As described above and shown in
It will be understood that, in various embodiments of the present invention, background layer 130 may be excluded. For example, in cases where the applied indicium has similar optical properties to substrate 120, background layer 130 may not be necessary to “hide” the indicium. Furthermore, it is also contemplated that label 100 receives an indicium that remains resistant to both copying and alteration by standard office equipment, but that is nonetheless recognizable by a casual observer (e.g., when label 100 is designed to serve as an overt deterrent to counterfeiting).
As is the case with thermally conductive layer 120, background layer 130 can be integral to substrate 110 (e.g., background layer 130 can be manufactured together with, or a part of, substrate 110). Moreover, background layer 130 can be applied well in advance, just before, or substantially simultaneously with the application of the indicium onto label 100. Background layer 130 can also be applied around the edges (and/or in between any open gaps) of the applied indicium in accordance with the principles of the present invention, rather than underneath it.
Finally, as shown in
Instead of being applied to the surface of a document or other product, for example, label 100 can also be integrated into (i.e., manufactured as part of) the document or other product with which it is to be used. In this case, adhesive layer 140 may not be necessary. Additionally, it will be understood that, even when label 100 is not integrated into the receiving document or product, label 100 may be applied by some means other than adhesive layer 140. For example, label 100 may be sewn to the document or other product that it is to be used with, or attached by any other suitable method. The invention is not limited in this manner.
As shown in
To achieve patterns 251 and 252, indicium 250 uses two or more inks which preferably has a different spectral emissivity value than background layer 130, although this is not mandatory. The inks may be, for example, a black colored carbon-black ink and a black colored inorganic ink (preferably ink jet printing is used for both inks). In a preferred embodiment, indicium 250 is printed with a hot melt inkjet printing system and contains, for example, code 39 bar-code information. However, printing may be accomplished through any suitable method, including offset, ink jet, xerographic or press.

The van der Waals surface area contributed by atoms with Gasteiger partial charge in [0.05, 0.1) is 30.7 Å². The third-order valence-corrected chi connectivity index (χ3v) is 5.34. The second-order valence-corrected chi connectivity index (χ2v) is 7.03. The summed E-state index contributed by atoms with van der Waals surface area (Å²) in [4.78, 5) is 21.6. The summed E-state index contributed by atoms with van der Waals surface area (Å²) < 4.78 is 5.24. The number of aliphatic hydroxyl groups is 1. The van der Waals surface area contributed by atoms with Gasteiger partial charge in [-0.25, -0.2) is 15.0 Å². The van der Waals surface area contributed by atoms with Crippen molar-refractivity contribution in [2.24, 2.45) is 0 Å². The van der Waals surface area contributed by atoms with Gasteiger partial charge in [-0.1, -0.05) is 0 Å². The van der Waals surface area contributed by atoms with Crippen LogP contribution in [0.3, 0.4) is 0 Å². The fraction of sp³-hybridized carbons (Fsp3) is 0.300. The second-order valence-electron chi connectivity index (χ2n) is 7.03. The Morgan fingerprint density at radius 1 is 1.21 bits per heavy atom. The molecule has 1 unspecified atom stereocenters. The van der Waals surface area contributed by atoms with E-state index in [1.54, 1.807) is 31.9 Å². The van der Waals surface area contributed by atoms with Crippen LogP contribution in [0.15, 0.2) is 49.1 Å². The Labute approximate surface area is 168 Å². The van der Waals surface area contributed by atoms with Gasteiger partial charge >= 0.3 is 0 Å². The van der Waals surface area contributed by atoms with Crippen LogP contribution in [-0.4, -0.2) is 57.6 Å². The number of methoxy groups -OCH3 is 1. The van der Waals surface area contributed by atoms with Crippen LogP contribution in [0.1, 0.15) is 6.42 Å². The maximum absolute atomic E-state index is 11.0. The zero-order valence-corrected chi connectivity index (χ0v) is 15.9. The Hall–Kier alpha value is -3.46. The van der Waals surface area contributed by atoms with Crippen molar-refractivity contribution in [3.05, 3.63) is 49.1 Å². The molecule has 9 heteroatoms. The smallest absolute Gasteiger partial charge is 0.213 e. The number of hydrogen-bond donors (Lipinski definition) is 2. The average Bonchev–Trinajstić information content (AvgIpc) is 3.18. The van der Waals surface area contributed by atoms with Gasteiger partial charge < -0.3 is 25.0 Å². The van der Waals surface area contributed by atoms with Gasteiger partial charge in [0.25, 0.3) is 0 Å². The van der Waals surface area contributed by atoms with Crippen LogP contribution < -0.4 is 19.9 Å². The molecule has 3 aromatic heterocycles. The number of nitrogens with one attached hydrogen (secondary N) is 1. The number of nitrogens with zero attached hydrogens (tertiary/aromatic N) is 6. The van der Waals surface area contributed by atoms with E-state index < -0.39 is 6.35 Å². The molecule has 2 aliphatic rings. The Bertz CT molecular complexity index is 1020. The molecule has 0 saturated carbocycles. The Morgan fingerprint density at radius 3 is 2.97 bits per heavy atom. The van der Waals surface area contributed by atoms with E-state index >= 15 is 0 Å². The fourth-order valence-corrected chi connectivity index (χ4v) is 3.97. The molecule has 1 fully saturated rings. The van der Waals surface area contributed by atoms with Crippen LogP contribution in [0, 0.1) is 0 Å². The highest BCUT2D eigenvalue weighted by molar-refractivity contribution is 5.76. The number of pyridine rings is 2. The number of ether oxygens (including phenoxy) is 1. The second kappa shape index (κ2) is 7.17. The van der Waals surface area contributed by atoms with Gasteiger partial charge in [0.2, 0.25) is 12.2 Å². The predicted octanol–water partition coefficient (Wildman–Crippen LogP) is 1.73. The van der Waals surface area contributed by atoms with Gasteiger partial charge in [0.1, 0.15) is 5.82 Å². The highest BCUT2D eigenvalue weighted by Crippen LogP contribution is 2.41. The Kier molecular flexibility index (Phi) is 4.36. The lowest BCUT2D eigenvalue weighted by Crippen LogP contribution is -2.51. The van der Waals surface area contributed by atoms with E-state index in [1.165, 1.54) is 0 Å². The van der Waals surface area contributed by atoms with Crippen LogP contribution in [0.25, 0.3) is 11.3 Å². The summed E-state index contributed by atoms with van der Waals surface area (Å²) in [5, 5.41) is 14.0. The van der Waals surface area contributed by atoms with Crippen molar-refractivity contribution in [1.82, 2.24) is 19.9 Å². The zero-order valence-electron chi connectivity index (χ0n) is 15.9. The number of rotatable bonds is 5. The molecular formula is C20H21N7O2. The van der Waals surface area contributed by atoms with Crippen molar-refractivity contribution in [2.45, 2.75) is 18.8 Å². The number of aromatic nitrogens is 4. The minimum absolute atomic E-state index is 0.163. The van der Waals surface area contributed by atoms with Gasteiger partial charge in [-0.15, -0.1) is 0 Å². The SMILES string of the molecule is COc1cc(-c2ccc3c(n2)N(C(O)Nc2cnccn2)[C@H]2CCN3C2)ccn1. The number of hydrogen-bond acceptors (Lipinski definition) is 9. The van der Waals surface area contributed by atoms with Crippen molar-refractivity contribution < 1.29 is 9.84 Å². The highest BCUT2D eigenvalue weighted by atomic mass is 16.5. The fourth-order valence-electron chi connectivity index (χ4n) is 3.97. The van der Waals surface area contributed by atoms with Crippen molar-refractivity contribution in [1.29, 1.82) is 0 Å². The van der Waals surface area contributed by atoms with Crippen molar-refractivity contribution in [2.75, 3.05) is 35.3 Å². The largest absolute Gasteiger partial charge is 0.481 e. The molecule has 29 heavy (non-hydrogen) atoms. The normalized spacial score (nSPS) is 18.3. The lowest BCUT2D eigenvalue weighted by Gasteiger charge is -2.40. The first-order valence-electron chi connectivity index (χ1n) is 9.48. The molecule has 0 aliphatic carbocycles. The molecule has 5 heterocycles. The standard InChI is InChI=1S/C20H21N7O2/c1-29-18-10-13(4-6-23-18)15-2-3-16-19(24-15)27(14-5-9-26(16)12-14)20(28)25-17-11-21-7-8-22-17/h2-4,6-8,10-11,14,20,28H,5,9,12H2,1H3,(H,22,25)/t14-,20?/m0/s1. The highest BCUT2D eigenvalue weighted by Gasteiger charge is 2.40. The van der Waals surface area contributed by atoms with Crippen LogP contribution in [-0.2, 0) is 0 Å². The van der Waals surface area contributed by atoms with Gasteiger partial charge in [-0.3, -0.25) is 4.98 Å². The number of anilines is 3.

The inks used to make indicium 250 may be composed of, for example, a suitable carrier liquid containing a suspension, solution, or other composition of pigments and other materials of known spectral emissivity in either the total electromagnetic spectrum, or in a given portion of the spectrum. Carrier liquids may be based on water or hydrocarbon, including liquids such as alcohol, ethylene glycol, or others known in the ark of ink making. Furthermore, examples of materials with known emissivity values that are readily adapted to conventional printing processes include carbon, cobalt, copper, gold, manganese and silver.
Additionally, in accordance with the principles of the present invention, the inks used for indicium 250 preferably have the same or very similar visual appearance (e.g., apparent brightness, color and texture) as that of background layer 130. In this manner, indicium 250 is invisible to the naked eye, but readable by means of a scanner that is capable of detecting transitions of differential emissivity. Moreover, even if indicium 250 is visible to the naked eye, and/or capable of being copied by standard office equipment and scanners, the information contained in the variable emissivity code will not be so readable or capable of being copied. In particular, while copying a label 100 that uses a visible indicium 250 by conventional office equipment may appear to achieve the result of a copy that is similar to the original, the copy will nonetheless lack the required transitions of differential emissivity to maintain the information (or symbol) of indicium 250.
It will be understood that the inks used for providing indicium 250 can be printed or applied in any suitable manner to label 100. For example, these inks can be printed in complementary patterns in a single pass, such that the whole area of the mark is covered with one or the other ink. Alternatively, for example, a first ink can be printed over the whole area, allowed to dry, and then a second ink can be printed in the pattern on top of the first ink. Regardless of the manner of application, in a preferred embodiment, the indicium appears to be a solid pattern (e.g., a solid black marking) in the visible spectrum, but reveals pattern in a selected invisible range in which the two inks have a known emissivity differential.
It should also be understood that it is not mandatory for indicium 250 to be continuous across the surface of background layer 130. For example, indicium 250 may includes gaps, or spaces, in between the areas of varying emissivity 251 and 252. In this case, for example, the emissivity value of background layer 130 can be used as part of the pattern (i.e., to add additional transitions of differential emissivity). Moreover, it will also be understood that indicium 250 may include only a single ink, in which case the emissivity value of background layer 130 could be used in conjunction with the emissivity value of indicium 250 to form the pattern of varying emissivity. The invention is not limited in this manner.